Leith Anderson begins his book, Leadership That Works by posing several scenarios of leaders, some effective and other not so effective who face common leadership challenges. These examples illustrate that leadership is changing because times change and with the times people’s outlooks and expectations also change. It is important for leaders to understand what is important to keep from the old ways and how to embrace the new ways when they may be anointed by God.
Before getting to the eleven chapters that deal with the areas leaders must focus on, Anderson seeks to answer the question why leadership is so difficult. Chapter 2, “Why is Leadership So Hard?” presents common scenarios faced by church leaders from the culture, their congregations, and their own characters. These include personal problems, cultural changes, and the failure to account for situational specificity or organizational culture and outlook.
Anderson follows this up with a chapter addressing four leadership myths all of which revolve around the theme: “Leadership is all about the leader and the leader must have all the right qualifications” (39). While the proper qualifications for spiritual leadership are important, leadership is about what we do and one can be trained to “do” the things that are good leadership. “Leadership is figuring out what needs to be done and then doing it” (51). The following eleven chapters, which make up the rest of the book, focus on how to do the right things with regard to different challenges facing the leader and the organization.
The first hurdle faced is “Complexity.” Anderson’s point is that life isn’t simple and so one must recognize and embrace complexity and avoid thinking that there is a simple solution to every problem.
The following chapters make observations about similar challenges: life is busy so we must do more with less time and fewer people (because they are busy, too) and while we must be careful to express gratitude, we also must set an example of valuing what is most important despite our business.
The following three chapters, on Options, Competition, and Expectations, are closely related (though Anderson does not address their interrelatedness). We live in what Anderson calls a “catalog culture” where people are constantly faced with multiple options which in turn shape their expectations which in turns results in new rules (part of the scenarios posed in the first two chapters). Leaders, Anderson writes, must “help others make the right choices in the face of competition” (109).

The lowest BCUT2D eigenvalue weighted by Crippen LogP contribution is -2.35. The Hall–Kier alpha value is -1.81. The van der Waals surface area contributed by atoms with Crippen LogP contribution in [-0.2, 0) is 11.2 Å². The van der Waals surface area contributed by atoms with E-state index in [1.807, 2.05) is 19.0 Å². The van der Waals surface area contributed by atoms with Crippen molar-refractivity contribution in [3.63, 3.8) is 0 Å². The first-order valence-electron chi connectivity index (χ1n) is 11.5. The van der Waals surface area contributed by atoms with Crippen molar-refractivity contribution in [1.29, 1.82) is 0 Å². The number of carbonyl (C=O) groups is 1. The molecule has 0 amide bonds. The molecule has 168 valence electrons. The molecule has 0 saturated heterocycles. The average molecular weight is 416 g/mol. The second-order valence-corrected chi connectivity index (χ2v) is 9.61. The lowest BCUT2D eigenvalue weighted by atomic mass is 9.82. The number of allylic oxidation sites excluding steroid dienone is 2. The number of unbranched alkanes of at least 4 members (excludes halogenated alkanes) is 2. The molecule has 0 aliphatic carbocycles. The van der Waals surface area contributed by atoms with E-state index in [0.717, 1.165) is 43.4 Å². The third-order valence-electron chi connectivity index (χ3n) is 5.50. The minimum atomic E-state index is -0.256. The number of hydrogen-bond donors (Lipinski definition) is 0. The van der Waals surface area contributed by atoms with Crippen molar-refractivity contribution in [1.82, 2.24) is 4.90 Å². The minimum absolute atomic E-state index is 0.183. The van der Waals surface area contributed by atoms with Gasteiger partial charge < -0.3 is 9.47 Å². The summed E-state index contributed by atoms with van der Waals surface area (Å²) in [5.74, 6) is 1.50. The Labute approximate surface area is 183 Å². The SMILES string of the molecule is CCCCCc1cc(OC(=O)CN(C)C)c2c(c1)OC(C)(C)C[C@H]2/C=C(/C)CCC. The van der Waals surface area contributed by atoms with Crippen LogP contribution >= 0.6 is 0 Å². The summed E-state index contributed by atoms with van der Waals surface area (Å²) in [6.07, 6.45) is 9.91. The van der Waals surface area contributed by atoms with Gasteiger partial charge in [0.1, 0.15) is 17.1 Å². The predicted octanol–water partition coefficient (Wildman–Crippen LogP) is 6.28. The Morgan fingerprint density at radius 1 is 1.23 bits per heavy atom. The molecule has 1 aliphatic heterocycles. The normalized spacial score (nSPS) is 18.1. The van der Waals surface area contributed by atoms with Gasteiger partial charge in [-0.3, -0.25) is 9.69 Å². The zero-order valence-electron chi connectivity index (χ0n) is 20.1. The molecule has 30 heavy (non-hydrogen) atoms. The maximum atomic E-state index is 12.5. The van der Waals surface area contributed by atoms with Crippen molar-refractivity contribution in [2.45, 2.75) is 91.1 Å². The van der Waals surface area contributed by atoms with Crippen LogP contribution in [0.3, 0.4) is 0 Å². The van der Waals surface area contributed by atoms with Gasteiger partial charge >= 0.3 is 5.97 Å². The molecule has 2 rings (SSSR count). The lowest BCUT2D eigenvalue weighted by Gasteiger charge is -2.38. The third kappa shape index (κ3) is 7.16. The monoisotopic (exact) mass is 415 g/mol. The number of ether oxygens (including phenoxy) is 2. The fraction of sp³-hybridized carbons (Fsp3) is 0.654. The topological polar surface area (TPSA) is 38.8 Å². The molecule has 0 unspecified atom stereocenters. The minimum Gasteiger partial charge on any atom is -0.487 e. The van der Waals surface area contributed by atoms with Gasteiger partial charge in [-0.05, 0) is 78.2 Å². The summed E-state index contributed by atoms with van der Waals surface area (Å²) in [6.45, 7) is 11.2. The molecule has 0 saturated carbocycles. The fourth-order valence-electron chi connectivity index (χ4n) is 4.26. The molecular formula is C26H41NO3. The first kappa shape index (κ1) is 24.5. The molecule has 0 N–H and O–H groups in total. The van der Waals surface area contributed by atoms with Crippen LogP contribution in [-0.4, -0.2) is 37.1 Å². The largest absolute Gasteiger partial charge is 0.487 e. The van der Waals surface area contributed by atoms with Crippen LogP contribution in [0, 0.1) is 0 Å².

In the following chapters, Anderson points out that the successful leader will understand the importance of relationships and leverage those relationships for the better and will handle stress by managing and prioritizing his or her schedule, and handling conflict properly.
The final chapters deal with optimism and outlook (“Hope”), personal development (“Actions”), Vision-casting (“Vision”), and long-term building and perspective (“The End – Finishing Well”).
This book provided several contributions to my understanding of biblical ministry leadership. First of all, Anderson encourages leaders to recognize the way things are. Each chapter has concrete examples that sound eerily similar to what a seasoned pastor or leader would encounter (so much so that one suspects they are from real life with names and other identifying factors changed). This is important because too many leaders are idealistic in the wrong sense. They focus on the way things should be and so fail to recognize the way things really are. The Bible is idealistic in that it encourages us to strive to meet the standard the Scriptures give (by the Spirit’s power, of course) but it is not so idealistic as to think that there are no problems in the church. In this regard, this reviewer was reminded of the Corinthian epistles while reading. Paul is not afraid to address the difficult issues but he doesn’t want to leave the people there, he wants to see them go on to maturity. As noted above, much of what Anderson writes is directed toward leading people to do the right thing because it is for their good and the good of the organization.
Anderson also encourages personal growth and development. His chapters “Stress” and “Actions” are among the best in the book. Anderson counsels one to act purposefully and with consideration and awareness of the cost. His counsel in these chapters rivals any advice given by the top personal development or self-help books currently in print.
Finally, note that much of what Anderson says can apply to non-profits or business organizations, not just church leaders. This in itself is a two-edged sword because it leads to what this reviewer believes is Anderson’s greatest weakness.
Anderson seems to be less concerned about faithfulness to a particular scriptural model and more concerned about effectiveness. For many church leaders, especially those in confessional traditions, it would have been more helpful for Anderson to explain how these lessons could be applied within these stricter confines. For example, in the chapter in expectations, Anderson is quick to embrace anything that may seem to attract people with little questioning of whether such ideas are scriptural or appropriate. Anderson’s focus on effectiveness is certainly necessary in business contexts or even in the context of other non-profit organizations, but there should be more talk “Why?” and “Should we?” rather than simply “Is this effective?”